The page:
To this point I have enumerated everything that Paul explicitly says about what Jesus said, did, and experienced during his earthly life.  The driving question is the one that I turn to now and in the next post.  Why didn’t Paul tell us *more*?  I’ve long been fascinated by this question, and even though I’ve thought about it for well over thirty years, I’ve never decided on what I really think. There are just too many counter-arguments for every perspective that I’ve heard or thought of!  In these two posts I want to lay out three of the main options. If you think of others that need to be aired, feel free to make a comment.

I have taken the following from my textbook The New Testament: A Historical Introduction to the Early Christian Writings.


Paul of course has a lot to say about the importance of Jesus, especially the importance of his death and resurrection and his imminent return from heaven. But in terms of historical information, what I’ve listed above [i.e., in the previous posts] is about all that we can glean from his letters. Imagine what we wouldn’t know about Jesus if these letters were our only sources of information. We hear nothing here of the details of Jesus’ birth or parents or early life, nothing of his baptism or temptation in the wilderness, nothing of his teaching about the coming Kingdom of God; we have no indication that he ever told a parable, that he ever healed anyone, cast out a demon, or raised the dead; we learn nothing of his transfiguration or triumphal entry, nothing of his cleansing of the Temple, nothing of his interrogation by the Sanhedrin or trial before Pilate, nothing of his being rejected in favor of Barabbas, of his being mocked, of his being flogged, etc. etc. etc. The historian who wants to know about the traditions concerning Jesus — or indeed, about the historical Jesus himself — will not be much helped by the surviving letters of Paul.

But what are we to make of this? Why does Paul not remind his congregations of what Jesus said and did? Does he think that these things are unimportant? Does he think that they are irrelevant? Does he assume that his readers already know them? Does he know them? How could he not know?  Regrettably, the questions are easier to ask than to answer.  Let me explore three of the options that scholars have pursued over the years, simply as a way to stimulate your own thinking.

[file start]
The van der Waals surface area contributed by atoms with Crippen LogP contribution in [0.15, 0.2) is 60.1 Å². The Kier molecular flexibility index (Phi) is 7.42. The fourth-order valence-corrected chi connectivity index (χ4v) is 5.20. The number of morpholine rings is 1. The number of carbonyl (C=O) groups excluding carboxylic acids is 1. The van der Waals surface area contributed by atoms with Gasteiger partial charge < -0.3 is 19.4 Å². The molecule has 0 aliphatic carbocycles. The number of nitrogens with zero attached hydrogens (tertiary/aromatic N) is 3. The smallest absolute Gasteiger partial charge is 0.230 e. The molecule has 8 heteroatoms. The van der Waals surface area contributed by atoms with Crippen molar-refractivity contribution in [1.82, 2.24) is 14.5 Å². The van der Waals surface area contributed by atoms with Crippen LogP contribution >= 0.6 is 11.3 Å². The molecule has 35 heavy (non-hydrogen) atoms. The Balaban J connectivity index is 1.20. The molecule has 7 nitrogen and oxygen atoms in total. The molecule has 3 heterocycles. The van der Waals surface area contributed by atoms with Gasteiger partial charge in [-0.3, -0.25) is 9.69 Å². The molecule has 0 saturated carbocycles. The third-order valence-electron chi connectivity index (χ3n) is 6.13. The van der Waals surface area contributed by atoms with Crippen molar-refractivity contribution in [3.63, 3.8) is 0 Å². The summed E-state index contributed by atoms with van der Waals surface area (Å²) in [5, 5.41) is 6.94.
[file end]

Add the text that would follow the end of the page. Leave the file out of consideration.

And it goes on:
Option One: Paul knew a large number of traditions about Jesus but never spoke of them in his surviving letters because he had no occasion to do so.  This is perhaps the easiest way to explain why Paul scarcely ever mentions the events of Jesus’ life.  Someone who takes this line could point out that Paul evidently knew other apostles (cf. Gal 1-2) who must have told him stories about Jesus; moreover, it would make sense that when he founded his churches he must have told them something about the man whom he proclaimed as the Son of God who died and was raised from the dead.  Who exactly was he?  What did he do?  What did he teach?  How did he die?  Surely questions such as these must have occurred to Paul’s converts, and surely he must have answered them.  If so, then we might conclude that Paul never mentioned these traditions in his letters because he knew that his converts already knew them.

You may, however, detect a flaw in this reasoning.  Paul spends a good amount of time in his letters

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